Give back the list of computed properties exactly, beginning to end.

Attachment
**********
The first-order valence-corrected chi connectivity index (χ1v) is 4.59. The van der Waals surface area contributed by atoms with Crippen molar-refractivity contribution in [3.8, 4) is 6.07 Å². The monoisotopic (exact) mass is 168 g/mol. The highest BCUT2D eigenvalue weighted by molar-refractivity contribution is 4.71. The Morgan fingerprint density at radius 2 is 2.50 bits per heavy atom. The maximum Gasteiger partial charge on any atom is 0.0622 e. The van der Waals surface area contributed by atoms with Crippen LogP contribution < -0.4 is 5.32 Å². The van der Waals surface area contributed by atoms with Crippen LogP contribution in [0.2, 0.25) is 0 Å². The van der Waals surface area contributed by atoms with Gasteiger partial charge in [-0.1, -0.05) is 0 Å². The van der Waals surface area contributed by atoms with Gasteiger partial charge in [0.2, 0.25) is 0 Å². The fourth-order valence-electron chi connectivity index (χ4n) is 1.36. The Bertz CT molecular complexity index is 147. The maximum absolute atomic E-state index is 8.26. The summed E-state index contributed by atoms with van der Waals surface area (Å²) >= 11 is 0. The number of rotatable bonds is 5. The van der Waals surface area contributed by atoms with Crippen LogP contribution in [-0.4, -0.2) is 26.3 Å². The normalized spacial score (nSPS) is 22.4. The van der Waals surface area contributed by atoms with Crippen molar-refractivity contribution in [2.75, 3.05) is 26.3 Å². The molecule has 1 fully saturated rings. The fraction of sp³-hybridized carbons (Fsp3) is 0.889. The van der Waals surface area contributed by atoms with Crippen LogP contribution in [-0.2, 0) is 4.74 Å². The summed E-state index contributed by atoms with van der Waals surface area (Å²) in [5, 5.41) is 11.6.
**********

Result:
The first-order valence-corrected chi connectivity index (χ1v) is 4.59. The van der Waals surface area contributed by atoms with Crippen molar-refractivity contribution in [3.8, 4) is 6.07 Å². The monoisotopic (exact) mass is 168 g/mol. The highest BCUT2D eigenvalue weighted by molar-refractivity contribution is 4.71. The Morgan fingerprint density at radius 2 is 2.50 bits per heavy atom. The maximum Gasteiger partial charge on any atom is 0.0622 e. The van der Waals surface area contributed by atoms with Crippen LogP contribution < -0.4 is 5.32 Å². The van der Waals surface area contributed by atoms with Crippen LogP contribution in [0.2, 0.25) is 0 Å². The van der Waals surface area contributed by atoms with Gasteiger partial charge in [-0.1, -0.05) is 0 Å². The van der Waals surface area contributed by atoms with Gasteiger partial charge in [0.2, 0.25) is 0 Å². The fourth-order valence-electron chi connectivity index (χ4n) is 1.36. The Bertz CT molecular complexity index is 147. The maximum absolute atomic E-state index is 8.26. The summed E-state index contributed by atoms with van der Waals surface area (Å²) >= 11 is 0. The number of rotatable bonds is 5. The van der Waals surface area contributed by atoms with Crippen LogP contribution in [-0.4, -0.2) is 26.3 Å². The normalized spacial score (nSPS) is 22.4. The van der Waals surface area contributed by atoms with Crippen molar-refractivity contribution in [2.75, 3.05) is 26.3 Å². The molecule has 1 fully saturated rings. The fraction of sp³-hybridized carbons (Fsp3) is 0.889. The van der Waals surface area contributed by atoms with Crippen LogP contribution in [-0.2, 0) is 4.74 Å². The summed E-state index contributed by atoms with van der Waals surface area (Å²) in [5, 5.41) is 11.6.